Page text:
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Posted at 12:59 PM ET, 10/29/2009

Should sick kids have to make up all missed school work?

By Valerie Strauss

So your kid is sick for a week, misses two tests, three quizzes, four papers and a week’s worth of homework in every class.

He/she goes back to school, and the teachers in every class say, “Welcome back. Now you have to do your current work and make up everything you missed. And don’t take too long.”

Unless, of course, your child’s teacher is one of those who tell the kids to do the work WHILE they are sick. That happens.

Your child has a panic attack, feeling very behind and fearing he/she can’t catch up. You then have a panic attack of your own.

I know there is nothing new about kids getting sick, staying home from school, and then having to make up the work.

But I always have thought--and do especially now--that teachers should come up with a way to make it easier for kids to get back into the mainstream. Not all kids need to do all the work to get caught up so they can participate and feel comfortable in the classroom.

Not all homework is actually necessary, not all quizzes/tests have to be taken, not all reports must be written.

With the swine flu epidemic sweeping the country, we are in a situation where federal health officials are urging families to keep kids home even if they look like they might get sick next week. And then to stay home that extra day to make sure they really are well.

I worry that more kids than ever are being set up to fall behind, and perhaps never catch up.

There will be those folks who say it is “only fair” that all students do the same work, that sick kids shouldn't get a break, that kids would stay home all the time if they knew they didn't have to do all the work.

Please. There are attendance requirements; kids can't stay out too much. And insisting everybody does everything the same is a real bastardization of the concept of fairness--especially when it comes to education. What is fair is what helps each child learn the best and most they can.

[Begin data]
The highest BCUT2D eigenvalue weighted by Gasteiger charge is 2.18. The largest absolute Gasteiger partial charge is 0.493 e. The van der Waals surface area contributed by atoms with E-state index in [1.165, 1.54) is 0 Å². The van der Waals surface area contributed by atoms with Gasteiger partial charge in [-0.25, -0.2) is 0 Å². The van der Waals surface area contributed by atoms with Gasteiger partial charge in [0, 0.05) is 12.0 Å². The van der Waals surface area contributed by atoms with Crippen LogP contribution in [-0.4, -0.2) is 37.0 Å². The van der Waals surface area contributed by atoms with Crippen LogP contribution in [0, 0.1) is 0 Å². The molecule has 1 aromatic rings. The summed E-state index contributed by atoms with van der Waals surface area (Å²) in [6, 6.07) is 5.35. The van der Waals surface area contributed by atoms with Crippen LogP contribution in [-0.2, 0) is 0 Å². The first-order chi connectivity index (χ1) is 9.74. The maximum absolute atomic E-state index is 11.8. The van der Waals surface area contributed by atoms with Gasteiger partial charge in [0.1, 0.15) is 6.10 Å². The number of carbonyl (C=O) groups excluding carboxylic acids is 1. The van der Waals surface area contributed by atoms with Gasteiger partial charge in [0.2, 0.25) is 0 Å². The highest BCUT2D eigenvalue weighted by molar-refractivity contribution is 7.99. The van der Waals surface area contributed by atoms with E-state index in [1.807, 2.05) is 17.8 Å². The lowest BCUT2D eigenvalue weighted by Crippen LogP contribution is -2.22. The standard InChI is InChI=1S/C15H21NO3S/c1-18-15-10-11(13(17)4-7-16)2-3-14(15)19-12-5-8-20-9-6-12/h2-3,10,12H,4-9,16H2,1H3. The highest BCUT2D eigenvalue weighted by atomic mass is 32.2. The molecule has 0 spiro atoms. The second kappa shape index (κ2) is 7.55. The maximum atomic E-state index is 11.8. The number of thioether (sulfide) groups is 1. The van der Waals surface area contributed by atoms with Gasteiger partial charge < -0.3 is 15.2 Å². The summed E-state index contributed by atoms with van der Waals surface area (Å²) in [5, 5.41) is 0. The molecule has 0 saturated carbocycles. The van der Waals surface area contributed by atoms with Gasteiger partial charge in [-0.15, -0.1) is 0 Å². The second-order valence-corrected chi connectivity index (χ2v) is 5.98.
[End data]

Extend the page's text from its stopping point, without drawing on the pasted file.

There will also be those who say some teachers have so many students that they can’t individualize a catch-up plan. If that is the case, then perhaps they don’t have to individualize it. They can create a plan that works for everybody who is out for a week, or two weeks.

What do you think? What experiences have your own children had?

By Valerie Strauss  | October 29, 2009; 12:59 PM ET
Categories:  Homework  | Tags:  homework, make-up work, sick kids, swine flu  
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Comments

While I can't comment on this as a parent, I can comment on this as an educator. When someone is absent for an extended amount of time and everything is excused, I am rather flexible about make-up work. I understand that my students have 6 other teachers and I am open to certain things so as long as it is obvious that the student is making an effort. Many parents (and students themselves) make an effort to contact the teachers to get make-up work ASAP to maximize their time. Also, we teachers are supposed to update our assignments regularly on the county's Blackboard website so all students and parents know what is going on and when. The only time that my back is up against a wall in terms of deadlines is regarding report card time and anything to do with seniors since colleges are knocking on our door waiting for scores and grades. Even then, as long as everyone is communicating then some plan can be figured out, it just might require a little more work.

Posted by: zeptattoo | October 29, 2009 8:36 PM | Report abuse

I teach elementary school, and I guess we can be much more lenient with make-up work. I just have students make up unit tests, since I have to report each and every score to the principal. I would never load them down with make-up homework.

Posted by: anpanman | October 29, 2009 9:33 PM | Report abuse

My son had two concussions and the flu last year as a junior in high school. While he did not miss any days of school from the concussions (he did with the flu) it took a good week for him to get back to normal each time. The teachers were wonderful and allowed him to make up work over a period of time. Thank goodness they did...it would have been extremely tough for him to have gotten caught up in a couple of days and stay up to speed with the new information being covered. And yes...the kids should make up the work...it is primarily classwork, quizes and tests vs homework that is required to be made up. All of this should help the students master the subject matter.